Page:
When explaining the legal rule in a brief, it’s often tempting for law students and lawyers to give a good deal of historical background, something like this:
In 1964, in New York Times v. Sullivan, the Court held that “actual malice” had to be shown in libel lawsuits by public officials. Then, in Gertz v. Robert Welch, it held that it also had to be shown in libel lawsuits by private figures seeking presumed and punitive damages. Then, in Dun & Bradstreet v. Greenmoss Builders, the Court limited that rule to speech on matters of public concern. Therefore, in this case, where the speech is on matters of public concern, plaintiff can recover presumed and punitive damages based on a showing of mere negligence. Dun & Bradstreet; [also citing a state law case].
One should generally resist this temptation. Judges are busy people, whose main goal is to figure out the law that is currently applicable to these facts, and then to apply it. The history is sometimes relevant to understanding current law, but often it’s not. Give no more history than necessary to show the current law; and that’s often zero history, especially if there’s a solid binding precedent you can quote for the current rule.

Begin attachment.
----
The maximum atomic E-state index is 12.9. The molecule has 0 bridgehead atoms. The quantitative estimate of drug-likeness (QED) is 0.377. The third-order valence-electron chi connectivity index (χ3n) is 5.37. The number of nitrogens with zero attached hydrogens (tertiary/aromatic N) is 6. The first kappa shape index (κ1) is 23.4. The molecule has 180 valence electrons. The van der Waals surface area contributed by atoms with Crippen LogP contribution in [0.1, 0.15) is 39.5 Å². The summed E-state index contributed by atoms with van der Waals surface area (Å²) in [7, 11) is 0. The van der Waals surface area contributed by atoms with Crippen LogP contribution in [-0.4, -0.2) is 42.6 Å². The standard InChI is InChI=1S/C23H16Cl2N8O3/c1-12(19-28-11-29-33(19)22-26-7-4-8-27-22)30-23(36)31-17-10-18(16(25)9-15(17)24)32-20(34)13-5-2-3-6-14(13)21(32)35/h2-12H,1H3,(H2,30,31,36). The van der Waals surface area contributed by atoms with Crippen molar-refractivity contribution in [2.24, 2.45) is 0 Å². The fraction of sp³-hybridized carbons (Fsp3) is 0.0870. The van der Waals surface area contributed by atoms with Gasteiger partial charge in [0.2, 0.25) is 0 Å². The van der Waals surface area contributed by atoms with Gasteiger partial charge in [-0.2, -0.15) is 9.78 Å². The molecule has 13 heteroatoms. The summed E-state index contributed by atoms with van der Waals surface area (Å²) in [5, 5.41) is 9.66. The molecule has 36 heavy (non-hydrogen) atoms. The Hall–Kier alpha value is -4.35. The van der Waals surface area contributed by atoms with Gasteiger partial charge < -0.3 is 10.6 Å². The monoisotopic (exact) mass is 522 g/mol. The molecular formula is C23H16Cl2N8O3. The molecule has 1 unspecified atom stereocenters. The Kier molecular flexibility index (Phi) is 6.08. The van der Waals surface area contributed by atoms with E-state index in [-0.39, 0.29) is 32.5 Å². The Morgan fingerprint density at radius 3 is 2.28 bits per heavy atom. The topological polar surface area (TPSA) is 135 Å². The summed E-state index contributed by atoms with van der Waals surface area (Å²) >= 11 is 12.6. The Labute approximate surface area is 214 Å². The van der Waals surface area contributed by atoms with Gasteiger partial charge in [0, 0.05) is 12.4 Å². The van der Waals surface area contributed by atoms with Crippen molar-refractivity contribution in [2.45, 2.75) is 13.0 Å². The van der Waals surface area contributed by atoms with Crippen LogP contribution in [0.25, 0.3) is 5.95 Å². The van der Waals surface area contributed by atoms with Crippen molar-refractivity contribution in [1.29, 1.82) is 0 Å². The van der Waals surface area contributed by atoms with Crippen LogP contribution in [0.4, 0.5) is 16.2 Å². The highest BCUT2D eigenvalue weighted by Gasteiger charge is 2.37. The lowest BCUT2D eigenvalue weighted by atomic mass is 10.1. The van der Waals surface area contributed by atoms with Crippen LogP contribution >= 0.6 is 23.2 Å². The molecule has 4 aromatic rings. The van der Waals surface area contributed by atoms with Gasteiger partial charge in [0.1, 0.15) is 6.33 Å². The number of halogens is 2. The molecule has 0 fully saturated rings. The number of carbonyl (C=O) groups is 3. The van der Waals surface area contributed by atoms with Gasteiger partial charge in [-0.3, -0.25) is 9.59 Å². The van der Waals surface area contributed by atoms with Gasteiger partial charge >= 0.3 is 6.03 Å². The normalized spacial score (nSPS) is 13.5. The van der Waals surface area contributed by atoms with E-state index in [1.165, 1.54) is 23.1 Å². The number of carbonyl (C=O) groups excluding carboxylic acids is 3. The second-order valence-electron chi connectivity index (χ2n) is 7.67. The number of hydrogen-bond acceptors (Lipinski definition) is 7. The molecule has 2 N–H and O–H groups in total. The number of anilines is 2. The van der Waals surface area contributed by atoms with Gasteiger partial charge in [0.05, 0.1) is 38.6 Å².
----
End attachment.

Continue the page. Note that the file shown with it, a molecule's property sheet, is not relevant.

My sense is that such TMH often stems from what I call the “data dump” impulse: You’ve done a lot of research, learned a lot (including the history of how the law developed), and now you feel like putting it all down on paper. That’s fine—but once you write it down, go back over it in your editing passes, and delete everything that’s not really necessary to proving and applying the current rule.
Of course, sometimes there’s Not Enough History; sometimes understanding how the law developed helps explain what some ambiguous term means, and how it applies in this case. (Perhaps, for instance, you might think that the judge could be distracted by the Gertz principle, which he might already know; if so, you might note that Dun & Bradstreet limited Gertz to speech on matters of public concern.)
But even then, I suggest stating the current rule at the outset, which may help you see just what history you need to include to supplement the current precedent. And in my experience, TMH is much more common in law students’ work than Not Enough History.